Descriptive essay is one of the hardest forms of writing to master. To master descriptive writing, you must be creative and craft a scene that all readers can picture with words alone. This freedom and creativity can make it one of the most rewarding and fun essays to write. It is the backbone of all artful writing like poetry, novels, and even television scripts. Handmadewritings team prepared this guide for You to learn all you need to know about descriptive writing. Let’s start!
- 1 What is a Descriptive Essay?
- 2 Showing VS Telling
- 3 How to Choose a Descriptive Essay Topic?
- 4 How to write a Descriptive Essay
- 5 Drafting Your Essay
- 6 Perfecting the Essay
What is a Descriptive Essay?
The goal of a descriptive essay is simple, choose a subject and describe it. The subject could be anything:
- a person
- a feeling
- a scenario
- a scent
- a sound
- a memory
- a place
- an experience
- a situation
A descriptive essay is all about describing the subject in great detail. It gives you great freedom to paint a picture with your words, share a once in a lifetime event with the reader or make them feel something. It is better to choose a descriptive essay topic that has lots of qualities to discuss for example a person might have a more interesting feature to describe than a paper towel. Choose a subject you connect with emotionally or have a personal history with. The best descriptions come from retelling an experience.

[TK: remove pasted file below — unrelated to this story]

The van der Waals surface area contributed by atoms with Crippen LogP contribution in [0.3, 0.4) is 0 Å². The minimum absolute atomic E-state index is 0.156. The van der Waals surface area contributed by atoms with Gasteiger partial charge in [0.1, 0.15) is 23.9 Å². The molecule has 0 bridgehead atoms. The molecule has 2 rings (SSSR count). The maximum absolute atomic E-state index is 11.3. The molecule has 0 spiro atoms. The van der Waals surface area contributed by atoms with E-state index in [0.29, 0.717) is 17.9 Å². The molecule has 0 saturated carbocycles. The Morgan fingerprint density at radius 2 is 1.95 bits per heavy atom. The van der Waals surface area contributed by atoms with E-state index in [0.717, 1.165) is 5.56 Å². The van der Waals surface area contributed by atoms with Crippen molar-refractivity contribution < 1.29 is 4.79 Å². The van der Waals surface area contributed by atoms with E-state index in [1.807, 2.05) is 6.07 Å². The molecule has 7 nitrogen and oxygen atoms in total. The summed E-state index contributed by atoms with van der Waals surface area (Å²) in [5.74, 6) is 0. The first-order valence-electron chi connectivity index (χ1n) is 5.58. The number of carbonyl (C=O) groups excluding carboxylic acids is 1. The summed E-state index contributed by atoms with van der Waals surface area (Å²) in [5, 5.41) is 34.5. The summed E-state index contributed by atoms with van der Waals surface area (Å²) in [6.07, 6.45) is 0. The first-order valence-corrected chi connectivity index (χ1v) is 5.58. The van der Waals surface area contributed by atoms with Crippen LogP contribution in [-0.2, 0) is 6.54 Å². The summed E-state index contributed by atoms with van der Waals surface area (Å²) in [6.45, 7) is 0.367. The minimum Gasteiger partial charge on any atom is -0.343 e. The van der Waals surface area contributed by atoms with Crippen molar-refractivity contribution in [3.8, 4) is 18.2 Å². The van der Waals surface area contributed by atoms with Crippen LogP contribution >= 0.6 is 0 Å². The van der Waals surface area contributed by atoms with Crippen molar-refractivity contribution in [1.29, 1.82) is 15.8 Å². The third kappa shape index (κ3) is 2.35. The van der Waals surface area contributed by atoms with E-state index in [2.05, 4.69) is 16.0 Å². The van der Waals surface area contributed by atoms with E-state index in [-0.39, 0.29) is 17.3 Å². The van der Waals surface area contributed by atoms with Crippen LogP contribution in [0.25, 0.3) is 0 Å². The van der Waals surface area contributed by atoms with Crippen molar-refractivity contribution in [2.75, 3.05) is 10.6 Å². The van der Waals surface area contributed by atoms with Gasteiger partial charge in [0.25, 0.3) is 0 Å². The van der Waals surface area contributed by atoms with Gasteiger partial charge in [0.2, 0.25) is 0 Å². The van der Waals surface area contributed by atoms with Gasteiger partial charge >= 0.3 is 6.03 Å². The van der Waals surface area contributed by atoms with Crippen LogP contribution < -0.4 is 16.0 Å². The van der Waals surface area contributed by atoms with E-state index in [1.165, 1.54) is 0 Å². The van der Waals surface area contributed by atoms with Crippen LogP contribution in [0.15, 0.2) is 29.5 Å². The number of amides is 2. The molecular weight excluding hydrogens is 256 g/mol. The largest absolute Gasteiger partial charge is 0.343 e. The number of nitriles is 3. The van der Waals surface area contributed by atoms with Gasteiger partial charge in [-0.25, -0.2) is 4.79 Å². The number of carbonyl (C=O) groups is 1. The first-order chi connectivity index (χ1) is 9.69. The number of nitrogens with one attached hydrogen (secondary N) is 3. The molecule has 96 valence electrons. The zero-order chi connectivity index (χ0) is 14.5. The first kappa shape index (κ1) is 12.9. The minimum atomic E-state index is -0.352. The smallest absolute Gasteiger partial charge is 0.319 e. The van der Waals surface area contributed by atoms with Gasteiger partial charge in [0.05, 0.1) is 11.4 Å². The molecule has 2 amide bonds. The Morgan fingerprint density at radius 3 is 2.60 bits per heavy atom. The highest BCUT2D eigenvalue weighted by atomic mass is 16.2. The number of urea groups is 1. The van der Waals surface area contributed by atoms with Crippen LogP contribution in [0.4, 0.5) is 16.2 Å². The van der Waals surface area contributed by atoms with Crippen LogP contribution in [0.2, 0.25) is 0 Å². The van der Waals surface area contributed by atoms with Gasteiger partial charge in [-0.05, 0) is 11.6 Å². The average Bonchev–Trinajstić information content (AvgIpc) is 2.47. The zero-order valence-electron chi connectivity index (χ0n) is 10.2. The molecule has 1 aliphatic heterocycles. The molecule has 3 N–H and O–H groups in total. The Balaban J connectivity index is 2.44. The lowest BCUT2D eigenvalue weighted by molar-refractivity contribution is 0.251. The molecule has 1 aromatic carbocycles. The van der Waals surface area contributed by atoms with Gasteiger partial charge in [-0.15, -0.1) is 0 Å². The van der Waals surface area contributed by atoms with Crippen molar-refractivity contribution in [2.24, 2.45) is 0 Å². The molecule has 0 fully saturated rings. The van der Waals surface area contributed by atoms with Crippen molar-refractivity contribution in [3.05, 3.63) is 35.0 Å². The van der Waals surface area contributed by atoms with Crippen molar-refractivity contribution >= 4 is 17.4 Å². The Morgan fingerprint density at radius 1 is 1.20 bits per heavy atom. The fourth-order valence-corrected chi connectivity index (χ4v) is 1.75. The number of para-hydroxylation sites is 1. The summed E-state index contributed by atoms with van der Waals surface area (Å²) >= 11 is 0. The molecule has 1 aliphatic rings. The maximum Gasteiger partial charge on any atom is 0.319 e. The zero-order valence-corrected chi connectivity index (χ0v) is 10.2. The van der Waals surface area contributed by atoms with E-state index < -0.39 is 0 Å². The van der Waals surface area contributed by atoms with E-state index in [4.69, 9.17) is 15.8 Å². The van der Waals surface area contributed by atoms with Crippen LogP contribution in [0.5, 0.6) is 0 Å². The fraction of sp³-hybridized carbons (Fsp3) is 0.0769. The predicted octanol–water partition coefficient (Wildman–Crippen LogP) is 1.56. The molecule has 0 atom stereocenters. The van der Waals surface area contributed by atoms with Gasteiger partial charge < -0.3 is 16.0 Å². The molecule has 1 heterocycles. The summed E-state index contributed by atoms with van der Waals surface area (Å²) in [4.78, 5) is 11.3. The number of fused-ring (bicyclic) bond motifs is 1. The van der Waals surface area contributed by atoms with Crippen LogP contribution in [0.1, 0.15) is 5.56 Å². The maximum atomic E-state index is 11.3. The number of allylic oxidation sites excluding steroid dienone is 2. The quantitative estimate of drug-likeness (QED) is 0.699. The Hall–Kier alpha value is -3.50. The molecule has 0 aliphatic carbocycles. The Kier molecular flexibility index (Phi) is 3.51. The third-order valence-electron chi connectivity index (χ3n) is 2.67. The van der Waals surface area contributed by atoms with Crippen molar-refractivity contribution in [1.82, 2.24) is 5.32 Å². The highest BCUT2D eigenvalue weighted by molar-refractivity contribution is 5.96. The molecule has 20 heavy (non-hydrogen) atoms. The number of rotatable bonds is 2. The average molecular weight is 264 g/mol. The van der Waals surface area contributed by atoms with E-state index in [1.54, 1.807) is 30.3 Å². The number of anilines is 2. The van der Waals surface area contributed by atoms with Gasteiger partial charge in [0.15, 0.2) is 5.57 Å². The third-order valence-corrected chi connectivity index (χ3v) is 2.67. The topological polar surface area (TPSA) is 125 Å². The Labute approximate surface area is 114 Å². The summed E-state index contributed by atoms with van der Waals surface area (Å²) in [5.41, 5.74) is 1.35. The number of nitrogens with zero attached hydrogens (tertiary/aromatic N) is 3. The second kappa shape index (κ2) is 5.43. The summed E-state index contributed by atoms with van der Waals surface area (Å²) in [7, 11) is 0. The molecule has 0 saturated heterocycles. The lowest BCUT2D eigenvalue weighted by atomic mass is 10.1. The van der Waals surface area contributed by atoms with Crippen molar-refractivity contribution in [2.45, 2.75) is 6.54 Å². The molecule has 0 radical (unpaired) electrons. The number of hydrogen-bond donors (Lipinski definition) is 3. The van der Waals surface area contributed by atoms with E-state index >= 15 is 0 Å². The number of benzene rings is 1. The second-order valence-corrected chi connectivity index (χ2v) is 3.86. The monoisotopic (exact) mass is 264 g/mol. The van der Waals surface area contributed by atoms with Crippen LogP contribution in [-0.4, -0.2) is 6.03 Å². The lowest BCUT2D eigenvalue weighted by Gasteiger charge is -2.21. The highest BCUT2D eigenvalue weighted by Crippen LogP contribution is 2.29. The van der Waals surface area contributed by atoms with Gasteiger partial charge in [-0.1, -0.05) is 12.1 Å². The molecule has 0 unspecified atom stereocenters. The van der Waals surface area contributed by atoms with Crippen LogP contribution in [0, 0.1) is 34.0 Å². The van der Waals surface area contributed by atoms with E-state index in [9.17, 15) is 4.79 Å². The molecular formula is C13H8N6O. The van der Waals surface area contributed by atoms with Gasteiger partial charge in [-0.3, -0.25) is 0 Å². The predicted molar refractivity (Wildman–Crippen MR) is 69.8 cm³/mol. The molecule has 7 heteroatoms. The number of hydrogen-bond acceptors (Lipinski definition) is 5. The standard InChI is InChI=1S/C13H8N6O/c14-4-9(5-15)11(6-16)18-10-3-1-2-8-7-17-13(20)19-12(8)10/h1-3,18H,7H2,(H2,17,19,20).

The difference between descriptive and narrative essays
The main difference between descriptive and narrative essays lies in the structure and purpose of the essay. A descriptive essay is used to describe a subject to present a clear picture of it. As such, it only requires you to describe the item in a logic fashion. A narrative essay’s purpose is to tell a story. As such, it requires a plot and logical progression to an outcome. A person’s face can be the subject of a descriptive essay. But it would be hard to write a narrative piece that follows the person’s face as the central plot of a story.